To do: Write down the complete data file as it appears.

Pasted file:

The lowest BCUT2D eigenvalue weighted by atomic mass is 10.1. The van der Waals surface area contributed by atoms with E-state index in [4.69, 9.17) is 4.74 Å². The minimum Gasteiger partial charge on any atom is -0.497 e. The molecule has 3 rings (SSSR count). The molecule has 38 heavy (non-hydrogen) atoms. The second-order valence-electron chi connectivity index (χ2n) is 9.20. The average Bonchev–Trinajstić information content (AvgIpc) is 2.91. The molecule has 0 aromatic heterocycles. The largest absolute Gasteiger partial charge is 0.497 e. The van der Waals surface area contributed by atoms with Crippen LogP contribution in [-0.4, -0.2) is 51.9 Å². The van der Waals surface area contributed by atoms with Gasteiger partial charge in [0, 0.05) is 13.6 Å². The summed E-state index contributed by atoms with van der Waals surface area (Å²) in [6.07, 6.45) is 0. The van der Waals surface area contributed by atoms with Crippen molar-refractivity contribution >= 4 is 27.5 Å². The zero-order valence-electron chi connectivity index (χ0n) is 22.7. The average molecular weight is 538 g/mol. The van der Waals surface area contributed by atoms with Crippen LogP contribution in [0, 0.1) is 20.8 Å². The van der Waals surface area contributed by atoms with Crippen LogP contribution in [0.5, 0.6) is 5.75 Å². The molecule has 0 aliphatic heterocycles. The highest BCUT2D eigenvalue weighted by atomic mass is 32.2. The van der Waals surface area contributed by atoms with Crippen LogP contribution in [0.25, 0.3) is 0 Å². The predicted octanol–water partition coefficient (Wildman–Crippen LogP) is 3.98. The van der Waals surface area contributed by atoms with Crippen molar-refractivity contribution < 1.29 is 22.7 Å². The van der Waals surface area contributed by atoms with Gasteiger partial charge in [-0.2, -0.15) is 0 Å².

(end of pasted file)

The lowest BCUT2D eigenvalue weighted by atomic mass is 10.1. The van der Waals surface area contributed by atoms with E-state index in [4.69, 9.17) is 4.74 Å². The minimum Gasteiger partial charge on any atom is -0.497 e. The molecule has 3 rings (SSSR count). The molecule has 38 heavy (non-hydrogen) atoms. The second-order valence-electron chi connectivity index (χ2n) is 9.20. The average Bonchev–Trinajstić information content (AvgIpc) is 2.91. The molecule has 0 aromatic heterocycles. The largest absolute Gasteiger partial charge is 0.497 e. The van der Waals surface area contributed by atoms with Crippen LogP contribution in [-0.4, -0.2) is 51.9 Å². The van der Waals surface area contributed by atoms with Gasteiger partial charge in [0, 0.05) is 13.6 Å². The summed E-state index contributed by atoms with van der Waals surface area (Å²) in [6.07, 6.45) is 0. The van der Waals surface area contributed by atoms with Crippen molar-refractivity contribution >= 4 is 27.5 Å². The zero-order valence-electron chi connectivity index (χ0n) is 22.7. The average molecular weight is 538 g/mol. The van der Waals surface area contributed by atoms with Crippen LogP contribution in [0, 0.1) is 20.8 Å². The van der Waals surface area contributed by atoms with Crippen LogP contribution in [0.5, 0.6) is 5.75 Å². The molecule has 0 aliphatic heterocycles. The highest BCUT2D eigenvalue weighted by atomic mass is 32.2. The van der Waals surface area contributed by atoms with Crippen LogP contribution in [0.25, 0.3) is 0 Å². The predicted octanol–water partition coefficient (Wildman–Crippen LogP) is 3.98. The van der Waals surface area contributed by atoms with Crippen molar-refractivity contribution < 1.29 is 22.7 Å². The van der Waals surface area contributed by atoms with Gasteiger partial charge in [-0.2, -0.15) is 0 Å².